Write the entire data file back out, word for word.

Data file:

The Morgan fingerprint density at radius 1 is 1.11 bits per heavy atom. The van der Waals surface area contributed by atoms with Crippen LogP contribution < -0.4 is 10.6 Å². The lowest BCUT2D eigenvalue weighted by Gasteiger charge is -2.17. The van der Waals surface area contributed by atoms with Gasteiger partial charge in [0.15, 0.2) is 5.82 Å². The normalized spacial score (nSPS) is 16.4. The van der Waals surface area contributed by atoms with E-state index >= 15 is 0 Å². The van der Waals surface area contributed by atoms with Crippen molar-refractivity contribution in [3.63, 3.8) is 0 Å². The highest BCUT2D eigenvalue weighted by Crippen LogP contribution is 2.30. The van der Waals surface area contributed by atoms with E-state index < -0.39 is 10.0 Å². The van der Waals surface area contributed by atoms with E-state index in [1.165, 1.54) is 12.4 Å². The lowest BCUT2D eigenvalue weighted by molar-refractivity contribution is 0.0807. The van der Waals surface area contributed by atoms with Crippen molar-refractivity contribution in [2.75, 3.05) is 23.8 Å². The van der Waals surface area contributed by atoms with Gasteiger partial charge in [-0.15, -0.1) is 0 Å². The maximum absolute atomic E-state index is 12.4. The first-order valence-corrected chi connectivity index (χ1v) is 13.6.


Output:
The Morgan fingerprint density at radius 1 is 1.11 bits per heavy atom. The van der Waals surface area contributed by atoms with Crippen LogP contribution < -0.4 is 10.6 Å². The lowest BCUT2D eigenvalue weighted by Gasteiger charge is -2.17. The van der Waals surface area contributed by atoms with Gasteiger partial charge in [0.15, 0.2) is 5.82 Å². The normalized spacial score (nSPS) is 16.4. The van der Waals surface area contributed by atoms with E-state index >= 15 is 0 Å². The van der Waals surface area contributed by atoms with Crippen molar-refractivity contribution in [3.63, 3.8) is 0 Å². The highest BCUT2D eigenvalue weighted by Crippen LogP contribution is 2.30. The van der Waals surface area contributed by atoms with E-state index < -0.39 is 10.0 Å². The van der Waals surface area contributed by atoms with E-state index in [1.165, 1.54) is 12.4 Å². The lowest BCUT2D eigenvalue weighted by molar-refractivity contribution is 0.0807. The van der Waals surface area contributed by atoms with Crippen molar-refractivity contribution in [2.75, 3.05) is 23.8 Å². The van der Waals surface area contributed by atoms with Gasteiger partial charge in [-0.15, -0.1) is 0 Å². The maximum absolute atomic E-state index is 12.4. The first-order valence-corrected chi connectivity index (χ1v) is 13.6.